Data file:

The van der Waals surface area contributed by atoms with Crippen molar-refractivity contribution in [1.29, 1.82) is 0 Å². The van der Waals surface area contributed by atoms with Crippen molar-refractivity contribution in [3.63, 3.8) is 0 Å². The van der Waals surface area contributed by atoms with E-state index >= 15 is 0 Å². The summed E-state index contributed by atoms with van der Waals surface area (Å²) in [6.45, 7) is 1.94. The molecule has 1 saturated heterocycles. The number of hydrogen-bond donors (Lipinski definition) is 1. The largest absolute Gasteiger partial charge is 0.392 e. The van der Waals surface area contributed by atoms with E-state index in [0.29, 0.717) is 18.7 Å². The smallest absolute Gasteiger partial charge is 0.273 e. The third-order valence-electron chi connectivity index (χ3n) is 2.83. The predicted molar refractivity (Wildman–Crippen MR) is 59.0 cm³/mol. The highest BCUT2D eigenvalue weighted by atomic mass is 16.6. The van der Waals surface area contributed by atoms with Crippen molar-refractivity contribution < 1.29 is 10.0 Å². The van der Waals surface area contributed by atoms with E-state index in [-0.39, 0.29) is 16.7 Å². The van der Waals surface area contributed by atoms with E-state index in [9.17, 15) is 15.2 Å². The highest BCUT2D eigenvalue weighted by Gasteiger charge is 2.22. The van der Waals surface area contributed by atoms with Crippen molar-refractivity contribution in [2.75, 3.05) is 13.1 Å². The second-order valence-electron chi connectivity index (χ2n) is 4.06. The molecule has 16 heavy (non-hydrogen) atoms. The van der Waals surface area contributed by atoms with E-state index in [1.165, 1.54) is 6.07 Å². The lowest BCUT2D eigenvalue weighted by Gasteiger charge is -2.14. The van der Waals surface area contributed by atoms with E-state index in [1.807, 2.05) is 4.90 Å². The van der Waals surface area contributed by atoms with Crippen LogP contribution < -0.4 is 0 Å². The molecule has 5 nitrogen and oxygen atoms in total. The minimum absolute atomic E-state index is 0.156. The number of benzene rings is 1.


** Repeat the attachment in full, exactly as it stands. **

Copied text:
The van der Waals surface area contributed by atoms with Crippen molar-refractivity contribution in [1.29, 1.82) is 0 Å². The van der Waals surface area contributed by atoms with Crippen molar-refractivity contribution in [3.63, 3.8) is 0 Å². The van der Waals surface area contributed by atoms with E-state index >= 15 is 0 Å². The summed E-state index contributed by atoms with van der Waals surface area (Å²) in [6.45, 7) is 1.94. The molecule has 1 saturated heterocycles. The number of hydrogen-bond donors (Lipinski definition) is 1. The largest absolute Gasteiger partial charge is 0.392 e. The van der Waals surface area contributed by atoms with E-state index in [0.29, 0.717) is 18.7 Å². The smallest absolute Gasteiger partial charge is 0.273 e. The third-order valence-electron chi connectivity index (χ3n) is 2.83. The predicted molar refractivity (Wildman–Crippen MR) is 59.0 cm³/mol. The highest BCUT2D eigenvalue weighted by atomic mass is 16.6. The van der Waals surface area contributed by atoms with Crippen molar-refractivity contribution < 1.29 is 10.0 Å². The van der Waals surface area contributed by atoms with E-state index in [-0.39, 0.29) is 16.7 Å². The van der Waals surface area contributed by atoms with E-state index in [9.17, 15) is 15.2 Å². The highest BCUT2D eigenvalue weighted by Gasteiger charge is 2.22. The van der Waals surface area contributed by atoms with Crippen molar-refractivity contribution in [2.75, 3.05) is 13.1 Å². The second-order valence-electron chi connectivity index (χ2n) is 4.06. The molecule has 16 heavy (non-hydrogen) atoms. The van der Waals surface area contributed by atoms with E-state index in [1.165, 1.54) is 6.07 Å². The lowest BCUT2D eigenvalue weighted by Gasteiger charge is -2.14. The van der Waals surface area contributed by atoms with E-state index in [1.807, 2.05) is 4.90 Å². The van der Waals surface area contributed by atoms with Crippen LogP contribution < -0.4 is 0 Å². The molecule has 5 nitrogen and oxygen atoms in total. The minimum absolute atomic E-state index is 0.156. The number of benzene rings is 1.